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    Cast Brass Indian Temple Lamp Hook Shaped as a Yali

    South India, probably Thanjavur region
    18th-early 19th century

    length: 9.4cm, weight: 153g

    Available - Enquire


    UK art market

    – scroll down to see further images –

    This beautifully cast, small brass hook might have served to secure a temple or some other lamp. It is of cast brass and shaped as a yali (or vyala). It has a scaly, curled body, bulging eyes, a flowing mane, and a protruding tongue.

    Although small in size, the form is modelled on the sculptural yali pillars of South Indian temple architecture. Pillars carved with rearing animals in this form first make their appearance in the architecture of the Vijayanagara empire in the sixteenth century (Jaffer, 2002, p. 67).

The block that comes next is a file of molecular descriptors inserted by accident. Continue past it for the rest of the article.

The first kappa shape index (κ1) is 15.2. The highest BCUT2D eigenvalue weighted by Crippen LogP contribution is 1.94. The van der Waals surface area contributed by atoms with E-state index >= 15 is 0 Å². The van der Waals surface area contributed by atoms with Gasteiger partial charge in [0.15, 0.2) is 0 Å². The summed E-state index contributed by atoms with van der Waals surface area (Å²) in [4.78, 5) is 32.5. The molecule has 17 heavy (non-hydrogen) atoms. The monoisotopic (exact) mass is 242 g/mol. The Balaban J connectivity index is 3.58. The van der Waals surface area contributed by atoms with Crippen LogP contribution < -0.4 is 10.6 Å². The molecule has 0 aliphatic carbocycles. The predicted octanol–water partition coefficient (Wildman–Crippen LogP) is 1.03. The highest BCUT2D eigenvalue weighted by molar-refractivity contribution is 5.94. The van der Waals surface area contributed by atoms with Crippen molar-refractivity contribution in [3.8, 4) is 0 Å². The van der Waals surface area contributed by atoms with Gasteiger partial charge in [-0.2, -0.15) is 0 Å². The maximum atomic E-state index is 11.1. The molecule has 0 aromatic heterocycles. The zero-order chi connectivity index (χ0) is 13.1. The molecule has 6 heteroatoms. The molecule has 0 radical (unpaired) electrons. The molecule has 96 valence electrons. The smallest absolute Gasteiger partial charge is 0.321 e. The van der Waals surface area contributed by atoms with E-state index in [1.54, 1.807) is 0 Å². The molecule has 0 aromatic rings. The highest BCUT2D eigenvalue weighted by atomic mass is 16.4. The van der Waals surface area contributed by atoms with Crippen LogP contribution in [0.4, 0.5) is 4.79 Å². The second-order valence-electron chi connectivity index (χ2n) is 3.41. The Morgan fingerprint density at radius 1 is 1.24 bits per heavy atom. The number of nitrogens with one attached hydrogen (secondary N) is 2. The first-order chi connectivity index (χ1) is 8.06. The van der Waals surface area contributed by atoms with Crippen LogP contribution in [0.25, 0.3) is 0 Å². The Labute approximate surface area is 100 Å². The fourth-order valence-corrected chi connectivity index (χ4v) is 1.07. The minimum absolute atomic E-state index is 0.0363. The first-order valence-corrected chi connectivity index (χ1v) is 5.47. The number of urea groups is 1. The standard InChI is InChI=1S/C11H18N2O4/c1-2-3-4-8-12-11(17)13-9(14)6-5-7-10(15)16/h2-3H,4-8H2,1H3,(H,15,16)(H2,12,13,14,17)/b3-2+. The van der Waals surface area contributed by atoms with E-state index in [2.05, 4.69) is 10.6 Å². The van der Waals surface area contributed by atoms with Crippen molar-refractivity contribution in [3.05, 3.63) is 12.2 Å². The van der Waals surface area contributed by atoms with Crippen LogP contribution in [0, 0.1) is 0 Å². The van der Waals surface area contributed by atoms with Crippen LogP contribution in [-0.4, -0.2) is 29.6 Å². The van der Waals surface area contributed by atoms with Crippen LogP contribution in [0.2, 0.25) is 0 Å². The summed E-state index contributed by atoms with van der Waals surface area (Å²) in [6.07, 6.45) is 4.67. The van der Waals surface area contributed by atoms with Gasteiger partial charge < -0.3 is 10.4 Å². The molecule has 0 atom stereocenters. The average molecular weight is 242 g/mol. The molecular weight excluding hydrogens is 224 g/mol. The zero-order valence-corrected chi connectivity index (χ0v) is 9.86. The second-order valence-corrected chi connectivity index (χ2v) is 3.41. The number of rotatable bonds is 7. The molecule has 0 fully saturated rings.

Chakravarthy (2010, p. 119) illustrates two related examples and mentions that such cat metal items were made in the Thanjavur (Thanjore) region by a community called the NKannars

    The hook is particularly pleasing and probably was kept by a colonialist during colonial times as a small, interesting keepsake. It is in excellent condition and has a beautiful patina.

    The final image shows an example of the architectural influence that the piece here draws from – a column base at the Kumbakonam – Darasuram temple in Tamil Nadu, south India, photographed in December 2014.


    Chakravarthy, P., Thanjavur: A Cultural History, Niyogi Books, 2010.

    Jaffer, A., Luxury Goods from India: The Art of the Indian Cabinet Maker, V&A Publications, 2002.



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